0.0000000 0.0000004 0.0000185 0.0064520 0.0003877 0.8997000
> sum(pval < .05)
[1] 979

suggesting a power of around 98%. Adjust as necessary.  


>
> --
> View this message in context: http://r.789695.n4.nabble.com/How-to-compute-the-power-of-a-wilcoxon-test-tp3815616p3815616.html
> Sent from the R help mailing list archive at Nabble.com.
>
> ______________________________________________
> [hidden email] mailing list
> https://stat.ethz.ch/mailman/listinfo/r-help
> PLEASE do read the posting guide http://www.R-project.org/posting-guide.html
> and provide commented, minimal, self-contained, reproducible code.

--
Peter Dalgaard, Professor
Center for Statistics, Copenhagen Business School
Solbjerg Plads 3, 2000 Frederiksberg, Denmark
Phone: (+45)38153501
Email: [hidden email]  Priv: [hidden email]

______________________________________________
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and provide commented, minimal, self-contained, reproducible code.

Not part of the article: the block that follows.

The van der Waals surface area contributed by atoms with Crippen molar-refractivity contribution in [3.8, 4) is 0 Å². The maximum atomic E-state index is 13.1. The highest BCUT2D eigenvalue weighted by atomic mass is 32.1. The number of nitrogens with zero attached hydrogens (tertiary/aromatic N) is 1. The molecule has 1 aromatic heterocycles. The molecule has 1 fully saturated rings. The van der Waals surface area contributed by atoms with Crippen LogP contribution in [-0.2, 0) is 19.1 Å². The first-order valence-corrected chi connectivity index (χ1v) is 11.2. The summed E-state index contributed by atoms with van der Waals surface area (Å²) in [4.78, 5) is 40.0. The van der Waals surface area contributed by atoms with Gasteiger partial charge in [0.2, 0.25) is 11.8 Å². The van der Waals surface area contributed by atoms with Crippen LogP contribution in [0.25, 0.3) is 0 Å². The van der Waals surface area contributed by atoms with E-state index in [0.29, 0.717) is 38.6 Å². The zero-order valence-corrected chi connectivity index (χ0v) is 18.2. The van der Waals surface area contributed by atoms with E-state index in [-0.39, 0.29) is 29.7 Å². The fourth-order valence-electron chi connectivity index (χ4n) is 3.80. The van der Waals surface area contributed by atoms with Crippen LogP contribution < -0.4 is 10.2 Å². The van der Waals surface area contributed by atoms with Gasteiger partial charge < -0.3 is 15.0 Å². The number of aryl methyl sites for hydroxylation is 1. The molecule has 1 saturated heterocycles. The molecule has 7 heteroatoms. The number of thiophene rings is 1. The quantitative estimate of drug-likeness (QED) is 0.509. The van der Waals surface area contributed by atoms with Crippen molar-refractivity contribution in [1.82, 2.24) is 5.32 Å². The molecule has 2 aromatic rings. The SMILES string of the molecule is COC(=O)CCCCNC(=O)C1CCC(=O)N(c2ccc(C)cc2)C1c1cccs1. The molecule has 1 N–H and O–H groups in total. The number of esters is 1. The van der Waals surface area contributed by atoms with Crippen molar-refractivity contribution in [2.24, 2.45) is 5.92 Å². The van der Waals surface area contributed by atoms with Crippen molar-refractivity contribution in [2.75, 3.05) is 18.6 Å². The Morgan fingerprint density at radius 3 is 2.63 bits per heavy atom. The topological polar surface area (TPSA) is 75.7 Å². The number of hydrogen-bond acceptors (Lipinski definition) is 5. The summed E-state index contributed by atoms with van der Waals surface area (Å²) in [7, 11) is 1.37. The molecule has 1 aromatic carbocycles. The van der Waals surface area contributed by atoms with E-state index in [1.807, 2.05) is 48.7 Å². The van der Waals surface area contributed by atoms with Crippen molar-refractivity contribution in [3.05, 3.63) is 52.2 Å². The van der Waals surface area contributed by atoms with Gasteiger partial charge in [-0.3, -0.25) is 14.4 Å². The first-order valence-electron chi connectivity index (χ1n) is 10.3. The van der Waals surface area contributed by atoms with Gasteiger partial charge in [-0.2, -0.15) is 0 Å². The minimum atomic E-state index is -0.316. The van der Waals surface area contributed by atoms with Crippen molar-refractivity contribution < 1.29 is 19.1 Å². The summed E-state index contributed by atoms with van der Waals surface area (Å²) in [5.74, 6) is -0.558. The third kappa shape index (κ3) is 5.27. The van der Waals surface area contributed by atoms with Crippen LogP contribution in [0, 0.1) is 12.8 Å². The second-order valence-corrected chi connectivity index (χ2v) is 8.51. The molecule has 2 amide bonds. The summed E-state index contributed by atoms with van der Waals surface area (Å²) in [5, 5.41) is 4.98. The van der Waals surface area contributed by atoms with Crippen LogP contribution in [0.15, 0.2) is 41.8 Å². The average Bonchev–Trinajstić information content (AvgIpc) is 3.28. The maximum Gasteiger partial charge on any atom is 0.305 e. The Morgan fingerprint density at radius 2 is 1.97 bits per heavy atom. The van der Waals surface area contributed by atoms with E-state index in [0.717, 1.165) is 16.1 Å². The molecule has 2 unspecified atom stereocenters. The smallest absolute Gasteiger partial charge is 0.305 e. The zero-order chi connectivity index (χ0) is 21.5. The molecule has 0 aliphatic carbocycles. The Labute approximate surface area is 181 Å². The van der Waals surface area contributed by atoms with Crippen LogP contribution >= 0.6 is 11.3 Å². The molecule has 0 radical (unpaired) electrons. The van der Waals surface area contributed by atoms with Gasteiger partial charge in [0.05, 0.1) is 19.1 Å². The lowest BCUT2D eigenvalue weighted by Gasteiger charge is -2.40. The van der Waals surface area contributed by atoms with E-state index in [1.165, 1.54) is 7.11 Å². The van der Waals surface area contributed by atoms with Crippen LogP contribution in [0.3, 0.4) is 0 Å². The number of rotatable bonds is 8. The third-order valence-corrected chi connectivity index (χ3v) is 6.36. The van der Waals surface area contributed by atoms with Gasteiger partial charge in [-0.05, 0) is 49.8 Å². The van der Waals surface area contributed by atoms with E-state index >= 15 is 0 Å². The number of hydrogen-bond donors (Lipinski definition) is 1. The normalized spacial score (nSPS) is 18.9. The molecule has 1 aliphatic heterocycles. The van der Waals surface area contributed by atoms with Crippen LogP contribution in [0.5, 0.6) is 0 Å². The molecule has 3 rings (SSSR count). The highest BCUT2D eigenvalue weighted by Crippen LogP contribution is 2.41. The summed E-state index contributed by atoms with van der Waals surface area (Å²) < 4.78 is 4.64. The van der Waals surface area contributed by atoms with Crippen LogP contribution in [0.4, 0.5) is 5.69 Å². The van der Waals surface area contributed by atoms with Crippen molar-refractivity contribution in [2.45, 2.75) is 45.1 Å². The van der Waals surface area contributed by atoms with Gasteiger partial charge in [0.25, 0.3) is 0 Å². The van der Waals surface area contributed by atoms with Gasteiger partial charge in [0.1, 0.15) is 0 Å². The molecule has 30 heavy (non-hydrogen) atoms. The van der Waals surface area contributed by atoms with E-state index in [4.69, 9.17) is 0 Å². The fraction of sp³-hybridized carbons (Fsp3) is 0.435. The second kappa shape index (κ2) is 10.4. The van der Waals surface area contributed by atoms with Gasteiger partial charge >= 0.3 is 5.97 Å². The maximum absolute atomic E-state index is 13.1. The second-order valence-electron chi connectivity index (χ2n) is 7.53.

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RE: How to compute the power of a wilcoxon test?

tn85

Thank you, Peter. They are empirical quantities, that’s why I felt confused as being requested to give the power of my test. Could you please clarify the reason why power calculations are not fit for empirical quantities? So that I can defend my test for such request.

 

BTW, the correlation of the two samples is -0.053.

 

Thanks,

Tianchan

 

From: Peter Dalgaard-2 [via R] [mailto:ml-node+[hidden email]]
Sent: Thursday, September 15, 2011 11:04 AM
To: Tianchan Niu
Subject: Re: How to compute the power of a wilcoxon test?

 


On Sep 15, 2011, at 15:47 , tn85 wrote:


> Hello All,
>
> I posted a similar question before, but the direction was driven to whether
> my case is suitable for a wilcoxon test. After research about the
> appropriateness, I am pretty sure that a wilcoxon test is the right tool for
> my case. But how to compute the power of the test is still an unanswered
> question bothering me.
>
> The basic stats of my two paired samples are: